In pondering the question of how to measure the recovery of a city, we realize that one’s response depends upon one’s perspective. It is clear that race and place greatly determine personal ability to recover from Hurricane Katrina and color a personal view of recovery. Communities least affected by the storm tend to have larger percentages of white residents. These communities are also more likely to describe the recovery as satisfactory. While these areas received less damage, they have also benefited the most from federal dollars for recovery. Flood insurance claims were larger, leading to a large concentration of hazardous mitigation dollars flowing into these areas. Because of this, these areas are well on the way to a full recovery.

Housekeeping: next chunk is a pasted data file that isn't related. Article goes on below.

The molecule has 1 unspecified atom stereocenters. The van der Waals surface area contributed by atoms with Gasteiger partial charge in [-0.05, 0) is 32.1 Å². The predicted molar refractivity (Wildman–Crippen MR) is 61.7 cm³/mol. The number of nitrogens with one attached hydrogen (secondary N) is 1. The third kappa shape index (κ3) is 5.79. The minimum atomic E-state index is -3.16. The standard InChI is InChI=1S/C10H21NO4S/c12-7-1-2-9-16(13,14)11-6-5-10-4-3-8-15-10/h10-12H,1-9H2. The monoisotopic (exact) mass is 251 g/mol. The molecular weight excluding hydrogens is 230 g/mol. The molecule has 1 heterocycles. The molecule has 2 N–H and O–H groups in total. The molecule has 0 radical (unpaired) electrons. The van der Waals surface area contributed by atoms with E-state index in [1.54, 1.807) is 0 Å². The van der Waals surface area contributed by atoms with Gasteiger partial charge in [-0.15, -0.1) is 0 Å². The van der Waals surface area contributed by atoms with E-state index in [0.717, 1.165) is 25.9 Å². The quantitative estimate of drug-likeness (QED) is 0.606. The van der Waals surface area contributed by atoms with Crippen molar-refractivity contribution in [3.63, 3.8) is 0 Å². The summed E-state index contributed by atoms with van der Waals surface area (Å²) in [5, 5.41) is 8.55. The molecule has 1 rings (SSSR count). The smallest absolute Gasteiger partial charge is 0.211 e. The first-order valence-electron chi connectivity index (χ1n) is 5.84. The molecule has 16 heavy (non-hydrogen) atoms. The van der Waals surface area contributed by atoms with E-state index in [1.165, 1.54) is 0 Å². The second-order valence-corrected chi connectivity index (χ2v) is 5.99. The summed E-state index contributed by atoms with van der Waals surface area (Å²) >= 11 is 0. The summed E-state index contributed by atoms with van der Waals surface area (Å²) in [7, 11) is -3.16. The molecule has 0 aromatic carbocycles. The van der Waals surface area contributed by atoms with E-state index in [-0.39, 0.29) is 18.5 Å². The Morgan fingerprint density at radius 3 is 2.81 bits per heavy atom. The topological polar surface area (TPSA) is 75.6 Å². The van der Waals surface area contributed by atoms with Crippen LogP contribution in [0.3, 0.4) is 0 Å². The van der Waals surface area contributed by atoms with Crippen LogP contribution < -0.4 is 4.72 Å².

Well before Hurricane Katrina struck on Aug. 29, 2005, New Orleans was already struggling with a wide range of environmental-justice challenges. People of color tended to be most vulnerable to a range of environmental assaults, from flood waters to toxic debris. Beyond being exposed to hurricanes, residing along the Mississippi River Chemical Corridor has increased the vulnerability of local residents to environmental-health threats. The corridor has often been dubbed "Cancer Alley," and in 2008, Louisiana replaced Mississippi as the unhealthiest U.S. state, according to the annual ranking released by the foundation, American Public Health Association, and the Partnership for Prevention advocacy group.